Take the 2-minute tour ×
Stack Overflow is a question and answer site for professional and enthusiast programmers. It's 100% free, no registration required.

for scientific conferences, the file size of papers is usually limited. I like to include my plots as pdfs, so text and lines stay crisp. When I create false colour plots or scatter plots with lots of data though, the exported pdf easily gets larger than the full paper is allowed to be.

Is there a way I could export only the axis area to bitmap, so I can include it in vector axes later? (or is there a better way to get a pdf with some elements embedded as bitmaps?)

I hope someone could help me here. As it's my first post, comments on how to improve my question are appreciated.

share|improve this question
If you use plt.imshow with the interpolation="none" option to create your false-color plots, you should be able to achieve this. See also my related question: stackoverflow.com/questions/7346254/… –  David Zwicker May 31 '13 at 7:58

2 Answers 2

up vote 3 down vote accepted

You can tell individual Artists to be exported as rastered in vector output:

img = plt.imshow(...)


share|improve this answer
Thanks! I also found that fig.savefig('xxxxx.pdf') also accepts a keyword argument to export in a sensible resolution, eg. dpi=144. I'm curious if your suggestion also works for plt.pcolor.. –  Roel Jun 7 '13 at 22:51
set_rastered does not seem to work on pcolor. Maybe there is a similar function under anotehr name, but I don't seem to find it. –  Roel Jun 7 '13 at 23:15
I believe it's supposed to be set_rasterized(True). –  nordev Jun 8 '13 at 9:12
@Roel nordev is right (which if you clicked through to the doc you would have seen) I apparently couldn't type when I answered this question. –  tcaswell Jun 8 '13 at 15:35
@nordev Good catch, fixed now. –  tcaswell Jun 8 '13 at 15:36

I realised this workaround for a large scatter plot. It's not the least bit elegant, but it solves the issue for me. Recommendations on more elegant solutions are more than welcome ;)

    # -*- coding: utf-8 -*-
Created on Sat Jun  1 17:21:53 2013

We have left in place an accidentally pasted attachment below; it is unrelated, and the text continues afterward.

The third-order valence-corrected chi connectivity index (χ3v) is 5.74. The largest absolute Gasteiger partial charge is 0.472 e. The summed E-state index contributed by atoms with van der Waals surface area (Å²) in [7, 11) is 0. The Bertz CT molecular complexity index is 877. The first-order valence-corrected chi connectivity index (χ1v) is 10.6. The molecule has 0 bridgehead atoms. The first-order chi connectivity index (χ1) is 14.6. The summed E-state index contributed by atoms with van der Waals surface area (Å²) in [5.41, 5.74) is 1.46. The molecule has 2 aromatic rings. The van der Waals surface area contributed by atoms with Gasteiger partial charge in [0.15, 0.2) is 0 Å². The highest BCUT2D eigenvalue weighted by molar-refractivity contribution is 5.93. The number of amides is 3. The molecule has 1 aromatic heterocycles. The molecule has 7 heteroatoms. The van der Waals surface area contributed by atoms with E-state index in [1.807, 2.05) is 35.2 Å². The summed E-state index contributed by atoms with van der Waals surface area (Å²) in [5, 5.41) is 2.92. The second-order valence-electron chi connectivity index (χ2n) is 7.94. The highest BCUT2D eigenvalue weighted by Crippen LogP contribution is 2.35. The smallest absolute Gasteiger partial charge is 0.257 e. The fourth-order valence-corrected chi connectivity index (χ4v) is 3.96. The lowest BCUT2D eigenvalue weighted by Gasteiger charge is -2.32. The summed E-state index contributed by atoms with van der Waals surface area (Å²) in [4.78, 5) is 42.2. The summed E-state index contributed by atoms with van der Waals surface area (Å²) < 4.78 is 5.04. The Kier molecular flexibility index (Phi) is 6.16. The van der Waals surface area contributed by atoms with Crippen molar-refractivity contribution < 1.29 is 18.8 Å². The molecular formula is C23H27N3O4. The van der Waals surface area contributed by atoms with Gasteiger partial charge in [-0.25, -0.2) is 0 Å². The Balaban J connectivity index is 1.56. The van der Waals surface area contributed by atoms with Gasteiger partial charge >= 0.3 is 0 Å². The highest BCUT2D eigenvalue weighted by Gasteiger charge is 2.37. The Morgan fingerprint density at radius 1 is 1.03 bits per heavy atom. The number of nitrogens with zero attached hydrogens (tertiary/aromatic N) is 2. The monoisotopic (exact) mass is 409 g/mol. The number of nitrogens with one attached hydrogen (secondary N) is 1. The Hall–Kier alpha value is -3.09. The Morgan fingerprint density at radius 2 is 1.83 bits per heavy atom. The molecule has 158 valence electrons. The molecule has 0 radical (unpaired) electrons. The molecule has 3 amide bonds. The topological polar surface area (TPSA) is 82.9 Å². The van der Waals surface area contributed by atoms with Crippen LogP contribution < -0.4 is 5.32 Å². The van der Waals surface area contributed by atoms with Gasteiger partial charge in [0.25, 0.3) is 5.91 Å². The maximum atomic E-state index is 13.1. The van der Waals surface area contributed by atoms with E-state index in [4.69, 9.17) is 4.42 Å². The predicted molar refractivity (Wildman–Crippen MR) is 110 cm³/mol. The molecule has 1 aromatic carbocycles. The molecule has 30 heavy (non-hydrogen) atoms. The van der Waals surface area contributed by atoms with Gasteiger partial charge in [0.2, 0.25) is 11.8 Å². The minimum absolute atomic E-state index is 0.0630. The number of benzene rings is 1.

@author: roel

import pylab as pl
from matplotlib._png import read_png

def bitmappify(ax, dpi=None):
    fig = ax.figure
    # safe plot without axes
    fig.savefig('bitmap.png', dpi=dpi, transparent=True)

    # remeber geometry
    xl = ax.get_xlim()
    yl = ax.get_ylim()
    xb = ax.bbox._bbox.corners()[:,0]
    xb = (min(xb), max(xb))
    yb = ax.bbox._bbox.corners()[:,1]
    yb = (min(yb), max(yb))

    # compute coordinates to place bitmap image later
    xb = (- xb[0] / (xb[1] - xb[0]),
        (1 - xb[0]) / (xb[1] - xb[0]))
    xb = (xb[0] * (xl[1] - xl[0]) + xl[0],
        xb[1] * (xl[1] - xl[0]) + xl[0])
    yb = (- yb[0] / (yb[1] - yb[0]),
        (1 - yb[0]) / (yb[1] - yb[0]))
    yb = (yb[0] * (yl[1] - yl[0]) + yl[0],
        yb[1] * (yl[1] - yl[0]) + yl[0])

    # replace the dots by the bitmap
    del ax.collections[:]
    del ax.lines[:]
    ax.imshow(read_png('bitmap.png'), origin='upper',
             aspect= 'auto', extent=(xb[0], xb[1], yb[0], yb[1]))

    # reset view

# create a plot
f, a = pl.subplots(1,1)
n = 1e4
a.scatter(pl.random(n)*2+6, pl.random(n)*3-12,
          c=pl.random(n), s=100*pl.random(n))

# safe as large pdf file for comparison
f.savefig('vector.pdf') # gives a large file: 3.8 MB

bitmappify(a, 144)

# save as smaller pdf
f.savefig('hybrid.pdf', dpi=144) # reasonably sized file: 0.5 MB
share|improve this answer

Your Answer


By posting your answer, you agree to the privacy policy and terms of service.

Not the answer you're looking for? Browse other questions tagged or ask your own question.